IT band syndrome is a condition which causes pain on the outer knee. It is sometimes also known as runner’s knee (but so is patellofemoral pain syndrome – so make sure you distinguish which one you are talking about!)
The symptoms of IT band syndrome usually start during or just after a run. They include soreness on the outside of the knee joint which is probably tender to touch. After a day or two the pain tends to subside, but usually returns at around the same distance into your next run! If you continue to run the pain may start earlier in the run and last longer between training sessions.
What is it?
The IT Band is a long, thick band of fibrous tissue which runs down the outside of the thigh, from the outer hip to the outer knee. It is an attachment point at the top for the Tensor Fascia Latae and Glute (bum) muscles and attaches to the lateral condyle of the Femur, the lateral Patella and Tibia on the outer knee. Its role is mainly to stabilise the knee joint but it also aids the outer hip muscles in abducting the joint (moving the thigh out to the side).
There are a couple of possible causes for the irritation the IT band causes on the outer knee. The traditional cause is thought to be the lower portion of the band on the outer knee repeatedly flicking backwards and forwards over the lateral femoral condyle. Every time we bend and straighten the knee, the band moves in front of (when straightened) and then behind (when bent) this bony prominence. More recently, a compression theory has been put forwards which suggests that the band causes compression of the tissues under the distal end – including a bursa.
Either way, biomechanical problems cause irritation of the structures surrounding the IT band’s lower end and insertion.
Why Do Some People Get it and Others Not?
There are several different reasons why one person may develop IT Band Syndrome and why someone else may not. Historically therapists have focused on how tight the IT Band is, however tightness in the band is now thought to be a myth. The band itself has no elastic properties and so apparent tension in this region is thought to come from the muscles which insert into the upper part of the band – the TFL and Gluteus Maximus.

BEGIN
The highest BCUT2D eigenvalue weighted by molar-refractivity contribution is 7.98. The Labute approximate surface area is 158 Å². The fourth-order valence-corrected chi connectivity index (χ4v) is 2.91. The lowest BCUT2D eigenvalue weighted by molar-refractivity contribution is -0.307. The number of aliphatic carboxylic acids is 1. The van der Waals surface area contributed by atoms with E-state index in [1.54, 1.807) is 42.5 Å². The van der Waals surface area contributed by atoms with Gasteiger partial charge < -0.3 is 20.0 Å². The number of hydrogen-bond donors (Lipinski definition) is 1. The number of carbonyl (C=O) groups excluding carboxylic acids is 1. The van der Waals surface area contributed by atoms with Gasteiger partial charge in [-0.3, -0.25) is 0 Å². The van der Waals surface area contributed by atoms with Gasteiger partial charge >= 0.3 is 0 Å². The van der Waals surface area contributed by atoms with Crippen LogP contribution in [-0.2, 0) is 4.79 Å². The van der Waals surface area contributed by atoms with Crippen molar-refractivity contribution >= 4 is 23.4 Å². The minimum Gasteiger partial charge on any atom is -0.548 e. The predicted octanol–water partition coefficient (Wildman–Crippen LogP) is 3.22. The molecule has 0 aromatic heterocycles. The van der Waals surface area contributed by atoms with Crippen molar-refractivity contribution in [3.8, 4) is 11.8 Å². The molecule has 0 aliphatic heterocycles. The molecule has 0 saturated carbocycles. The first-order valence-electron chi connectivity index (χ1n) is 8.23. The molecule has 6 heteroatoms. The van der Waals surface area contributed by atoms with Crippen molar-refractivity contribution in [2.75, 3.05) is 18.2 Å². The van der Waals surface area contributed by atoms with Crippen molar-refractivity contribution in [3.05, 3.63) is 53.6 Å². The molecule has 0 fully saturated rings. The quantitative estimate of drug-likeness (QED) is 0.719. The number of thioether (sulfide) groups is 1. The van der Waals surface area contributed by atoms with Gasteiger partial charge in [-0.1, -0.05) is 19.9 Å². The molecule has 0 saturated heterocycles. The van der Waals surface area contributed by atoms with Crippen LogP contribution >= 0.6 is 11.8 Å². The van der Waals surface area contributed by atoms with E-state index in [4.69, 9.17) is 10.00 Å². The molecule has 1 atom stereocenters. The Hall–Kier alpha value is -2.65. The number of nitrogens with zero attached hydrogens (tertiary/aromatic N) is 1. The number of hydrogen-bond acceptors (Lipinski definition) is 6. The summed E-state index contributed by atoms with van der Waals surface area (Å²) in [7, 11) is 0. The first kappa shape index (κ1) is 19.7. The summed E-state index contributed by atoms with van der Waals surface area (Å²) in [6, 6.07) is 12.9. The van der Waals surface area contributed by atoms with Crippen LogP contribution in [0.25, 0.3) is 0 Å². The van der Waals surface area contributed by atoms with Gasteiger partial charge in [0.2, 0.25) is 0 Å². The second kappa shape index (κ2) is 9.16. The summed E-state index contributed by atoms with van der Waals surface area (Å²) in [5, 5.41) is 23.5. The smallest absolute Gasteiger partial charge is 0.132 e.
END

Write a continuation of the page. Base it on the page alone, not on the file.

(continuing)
The cause of the condition is thought to be biomechanical, i.e. down to the way we move. As mentioned above, the IT Band assists the hip abductor muscles such as Gluteus Medius. Runners notoriously have weak hip abductor muscles due to the lack of sideways movements in their sport (unless they take part in other, less linear sports as well). This weakness places more stress on the IT Band as it tries to assist the weak abductors.
There are other factors which can play a role and these include training errors such as increasing training distances / times too quickly as well as a sudden increase in up and downhill running. Whilst tightness in the IT band is not thought to be a direct cause, some people do naturally have wider IT bands which can predispose them to the condition.
IT Band Syndrome Treatment
The initial focus of treating this condition should be relieving pain and inflammation. This can be achieved with rest (from running and anything else which aggravates the pain) and the application of ice or other forms of cold therapy. Apply an ice pack for 10 minutes every 1-2 hours initially (or as often as possible). This should continue for 3 days or until pain has eased. Your Doctor may also prescribe anti-inflammatory medications such as ibuprofen.
Don’t be tempted to return to running as soon as pain is gone on a day-to-day basis. The chances are it will only return. Instead you need to focus on detecting and correcting the cause of the injury which usually involves correcting muscle imbalances with stretching and strengthening exercises.
There are plenty of exercises out there which are branded ‘IT band stretches’, but in reality, you can’t stretch the IT band. It is a non-elastic structure. Many people will use a foam roller to try to increase the pliability of the IT band. I’m not really sure about the effectiveness of this, but if you want to give it a go it can’t really do any harm.